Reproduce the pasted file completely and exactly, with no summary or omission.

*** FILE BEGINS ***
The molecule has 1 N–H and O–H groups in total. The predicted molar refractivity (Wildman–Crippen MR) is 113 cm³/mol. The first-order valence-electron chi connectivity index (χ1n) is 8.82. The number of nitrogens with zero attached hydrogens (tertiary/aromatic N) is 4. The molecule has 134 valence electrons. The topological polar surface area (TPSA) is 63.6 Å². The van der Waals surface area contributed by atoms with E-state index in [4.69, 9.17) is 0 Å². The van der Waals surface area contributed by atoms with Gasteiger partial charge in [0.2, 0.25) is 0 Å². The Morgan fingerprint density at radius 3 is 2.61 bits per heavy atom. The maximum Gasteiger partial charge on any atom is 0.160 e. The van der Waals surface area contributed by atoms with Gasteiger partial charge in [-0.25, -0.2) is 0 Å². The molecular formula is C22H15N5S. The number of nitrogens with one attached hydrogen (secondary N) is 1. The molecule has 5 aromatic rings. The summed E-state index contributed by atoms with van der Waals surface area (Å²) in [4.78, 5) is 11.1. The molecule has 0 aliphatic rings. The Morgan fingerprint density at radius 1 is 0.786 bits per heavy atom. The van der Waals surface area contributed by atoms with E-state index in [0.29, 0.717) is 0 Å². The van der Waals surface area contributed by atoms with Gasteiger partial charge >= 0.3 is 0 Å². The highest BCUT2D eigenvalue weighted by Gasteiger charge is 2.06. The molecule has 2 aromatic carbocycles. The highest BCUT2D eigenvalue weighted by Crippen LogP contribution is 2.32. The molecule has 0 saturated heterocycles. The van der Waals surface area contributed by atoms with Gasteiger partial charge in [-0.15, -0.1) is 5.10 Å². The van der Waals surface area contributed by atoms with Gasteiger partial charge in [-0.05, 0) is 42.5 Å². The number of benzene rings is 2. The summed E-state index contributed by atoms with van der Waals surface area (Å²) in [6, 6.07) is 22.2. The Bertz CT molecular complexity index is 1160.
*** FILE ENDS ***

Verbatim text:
The molecule has 1 N–H and O–H groups in total. The predicted molar refractivity (Wildman–Crippen MR) is 113 cm³/mol. The first-order valence-electron chi connectivity index (χ1n) is 8.82. The number of nitrogens with zero attached hydrogens (tertiary/aromatic N) is 4. The molecule has 134 valence electrons. The topological polar surface area (TPSA) is 63.6 Å². The van der Waals surface area contributed by atoms with E-state index in [4.69, 9.17) is 0 Å². The van der Waals surface area contributed by atoms with Gasteiger partial charge in [0.2, 0.25) is 0 Å². The Morgan fingerprint density at radius 3 is 2.61 bits per heavy atom. The maximum Gasteiger partial charge on any atom is 0.160 e. The van der Waals surface area contributed by atoms with Gasteiger partial charge in [-0.25, -0.2) is 0 Å². The molecular formula is C22H15N5S. The number of nitrogens with one attached hydrogen (secondary N) is 1. The molecule has 5 aromatic rings. The summed E-state index contributed by atoms with van der Waals surface area (Å²) in [4.78, 5) is 11.1. The molecule has 0 aliphatic rings. The Morgan fingerprint density at radius 1 is 0.786 bits per heavy atom. The van der Waals surface area contributed by atoms with E-state index in [0.29, 0.717) is 0 Å². The van der Waals surface area contributed by atoms with Gasteiger partial charge >= 0.3 is 0 Å². The highest BCUT2D eigenvalue weighted by Gasteiger charge is 2.06. The molecule has 2 aromatic carbocycles. The highest BCUT2D eigenvalue weighted by Crippen LogP contribution is 2.32. The molecule has 0 saturated heterocycles. The van der Waals surface area contributed by atoms with Gasteiger partial charge in [-0.15, -0.1) is 5.10 Å². The van der Waals surface area contributed by atoms with Gasteiger partial charge in [-0.05, 0) is 42.5 Å². The number of benzene rings is 2. The summed E-state index contributed by atoms with van der Waals surface area (Å²) in [6, 6.07) is 22.2. The Bertz CT molecular complexity index is 1160.